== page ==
Vladimir Ilyich Ulyanov (1870-1924) is better known by his alias Lenin. A Russian revolutionary, politician, and political theorist, he served as the head of government of Soviet Russia from 1917 to 1924 and of the Soviet Union from 1922 to 1924. Under his administration, Russia became the Soviet Union, a one-party state governed by the Communist Party.
The Vladimir Lenin Collection includes:
Book one: State and Revolution discusses the role of the state in society, the need for proletarian revolution, and the theoretic inability of social democracy to establish the dictatorship of the proletariat. Lenin's definition of the state is “A special organisation of force: it is an organisation of violence for the suppression of some class". Quoting Friedrich Engels and Karl Marx, Lenin investigates theoretical questions about the existence of the state after the proletarian revolution, addressing the arguments of anarchists, social democrats, and reformists. He describes the progressive stages of societal change as the revolution that establishes “the lower stage of communist society” and the “higher stage of communist society” that would yield a stable society where personal freedom might be expressed.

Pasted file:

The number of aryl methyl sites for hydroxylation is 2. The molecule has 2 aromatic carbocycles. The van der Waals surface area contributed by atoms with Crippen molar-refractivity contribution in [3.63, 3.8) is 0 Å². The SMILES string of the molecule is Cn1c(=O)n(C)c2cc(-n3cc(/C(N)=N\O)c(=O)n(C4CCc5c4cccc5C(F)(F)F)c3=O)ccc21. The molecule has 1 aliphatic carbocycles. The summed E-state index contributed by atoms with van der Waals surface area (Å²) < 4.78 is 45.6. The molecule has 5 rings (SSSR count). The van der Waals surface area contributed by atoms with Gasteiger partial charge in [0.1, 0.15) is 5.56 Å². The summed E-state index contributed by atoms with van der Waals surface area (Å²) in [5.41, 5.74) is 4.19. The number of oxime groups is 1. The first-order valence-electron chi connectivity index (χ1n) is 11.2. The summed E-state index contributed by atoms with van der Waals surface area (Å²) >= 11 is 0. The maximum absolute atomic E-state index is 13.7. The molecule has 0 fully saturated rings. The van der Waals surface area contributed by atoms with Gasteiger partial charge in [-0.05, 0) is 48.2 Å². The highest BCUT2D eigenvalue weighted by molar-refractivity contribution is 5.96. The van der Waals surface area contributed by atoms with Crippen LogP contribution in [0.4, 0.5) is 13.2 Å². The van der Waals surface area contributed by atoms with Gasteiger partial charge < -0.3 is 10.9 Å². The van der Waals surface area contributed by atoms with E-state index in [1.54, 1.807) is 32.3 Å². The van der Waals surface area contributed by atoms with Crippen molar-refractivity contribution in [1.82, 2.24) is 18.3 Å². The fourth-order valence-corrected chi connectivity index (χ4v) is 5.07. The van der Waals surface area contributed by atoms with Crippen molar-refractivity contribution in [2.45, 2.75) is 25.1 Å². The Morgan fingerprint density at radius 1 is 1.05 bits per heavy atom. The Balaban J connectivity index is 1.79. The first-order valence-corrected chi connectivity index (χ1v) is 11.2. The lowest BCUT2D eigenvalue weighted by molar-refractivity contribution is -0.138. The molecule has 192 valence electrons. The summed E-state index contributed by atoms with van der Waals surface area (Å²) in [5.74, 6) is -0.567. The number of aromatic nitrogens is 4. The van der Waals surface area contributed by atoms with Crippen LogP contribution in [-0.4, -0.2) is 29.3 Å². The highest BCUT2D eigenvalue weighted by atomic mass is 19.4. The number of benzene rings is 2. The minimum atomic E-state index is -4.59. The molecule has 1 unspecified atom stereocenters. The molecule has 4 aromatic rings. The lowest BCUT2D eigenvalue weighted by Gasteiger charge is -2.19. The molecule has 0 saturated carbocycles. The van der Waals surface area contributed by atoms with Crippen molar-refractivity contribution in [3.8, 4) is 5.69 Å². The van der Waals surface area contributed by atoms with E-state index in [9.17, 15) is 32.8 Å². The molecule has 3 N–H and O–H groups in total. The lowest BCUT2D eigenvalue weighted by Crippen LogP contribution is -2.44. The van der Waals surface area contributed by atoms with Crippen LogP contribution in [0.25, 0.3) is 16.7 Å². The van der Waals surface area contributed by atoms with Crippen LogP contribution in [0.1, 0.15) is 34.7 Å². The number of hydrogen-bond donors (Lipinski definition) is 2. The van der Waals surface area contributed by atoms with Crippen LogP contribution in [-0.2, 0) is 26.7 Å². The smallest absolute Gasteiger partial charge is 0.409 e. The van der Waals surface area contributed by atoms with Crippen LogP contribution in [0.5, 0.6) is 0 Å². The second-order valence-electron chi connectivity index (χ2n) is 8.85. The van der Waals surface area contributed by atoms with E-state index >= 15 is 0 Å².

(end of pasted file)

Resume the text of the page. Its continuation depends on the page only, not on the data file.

Book two: What Is to Be Done? (1902) is a political pamphlet in which Lenin contends that the working class will not become politically aware simply by struggling with employers over wages, hours, and working conditions. He maintains that Marxists should form a political party of committed revolutionaries to spread Marxist political ideas among the workers. The pamphlet was partly responsible for the split of the Russian Social Democratic Labor Party into Lenin's Bolsheviks and the Mensheviks. Claiming that socialist theory was the product of the "revolutionary socialist intellectuals", Lenin states that the working class was able to develop only a “trade-union consciousness". He points out that Karl Marx and Friedrich Engels, the founders of modern scientific socialism, belonged to this bourgeois intelligentsia.
Book three: "Imperialism: The Final Stage of Capitalism", a 1916 essay by Lenin, was an early attempt to account for the increasing importance of the global market in the 20th century. Lenin claims that colonialism and the First World War emerged from the worldwide spread of the capitalist economy. In the course of colonizing undeveloped countries, the great powers: the German, British, French, and Russian empires eventually engage in geopolitical conflict over the economic exploitation of large portions of the globe. Furthermore, in the capitalist homeland, the profits generated by the exploitation of colonies allow the business class to bribe native politicians, labor leaders, and the labor aristocracy in order to thwart worker revolts. The essay is a synthesis of Lenin's development of economic theories that Karl Marx formulated in Das Kapital (1867).